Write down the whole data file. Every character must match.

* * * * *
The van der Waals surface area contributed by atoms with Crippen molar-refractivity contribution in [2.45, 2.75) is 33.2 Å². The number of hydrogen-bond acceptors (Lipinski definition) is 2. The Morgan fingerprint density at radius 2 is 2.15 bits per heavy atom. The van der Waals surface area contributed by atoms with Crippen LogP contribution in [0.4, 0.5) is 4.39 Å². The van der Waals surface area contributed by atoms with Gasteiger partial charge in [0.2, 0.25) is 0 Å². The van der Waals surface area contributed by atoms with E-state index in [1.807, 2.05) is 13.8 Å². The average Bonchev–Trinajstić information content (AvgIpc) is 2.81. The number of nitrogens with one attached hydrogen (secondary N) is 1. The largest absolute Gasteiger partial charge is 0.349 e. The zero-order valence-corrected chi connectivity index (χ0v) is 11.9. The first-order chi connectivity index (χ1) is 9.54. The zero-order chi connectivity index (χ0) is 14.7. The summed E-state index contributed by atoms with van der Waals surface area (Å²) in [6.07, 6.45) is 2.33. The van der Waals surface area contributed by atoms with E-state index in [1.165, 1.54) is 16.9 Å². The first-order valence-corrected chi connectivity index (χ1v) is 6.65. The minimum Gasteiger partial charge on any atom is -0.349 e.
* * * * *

The van der Waals surface area contributed by atoms with Crippen molar-refractivity contribution in [2.45, 2.75) is 33.2 Å². The number of hydrogen-bond acceptors (Lipinski definition) is 2. The Morgan fingerprint density at radius 2 is 2.15 bits per heavy atom. The van der Waals surface area contributed by atoms with Crippen LogP contribution in [0.4, 0.5) is 4.39 Å². The van der Waals surface area contributed by atoms with Gasteiger partial charge in [0.2, 0.25) is 0 Å². The van der Waals surface area contributed by atoms with E-state index in [1.807, 2.05) is 13.8 Å². The average Bonchev–Trinajstić information content (AvgIpc) is 2.81. The number of nitrogens with one attached hydrogen (secondary N) is 1. The largest absolute Gasteiger partial charge is 0.349 e. The zero-order valence-corrected chi connectivity index (χ0v) is 11.9. The first-order chi connectivity index (χ1) is 9.54. The zero-order chi connectivity index (χ0) is 14.7. The summed E-state index contributed by atoms with van der Waals surface area (Å²) in [6.07, 6.45) is 2.33. The van der Waals surface area contributed by atoms with E-state index in [1.165, 1.54) is 16.9 Å². The first-order valence-corrected chi connectivity index (χ1v) is 6.65. The minimum Gasteiger partial charge on any atom is -0.349 e.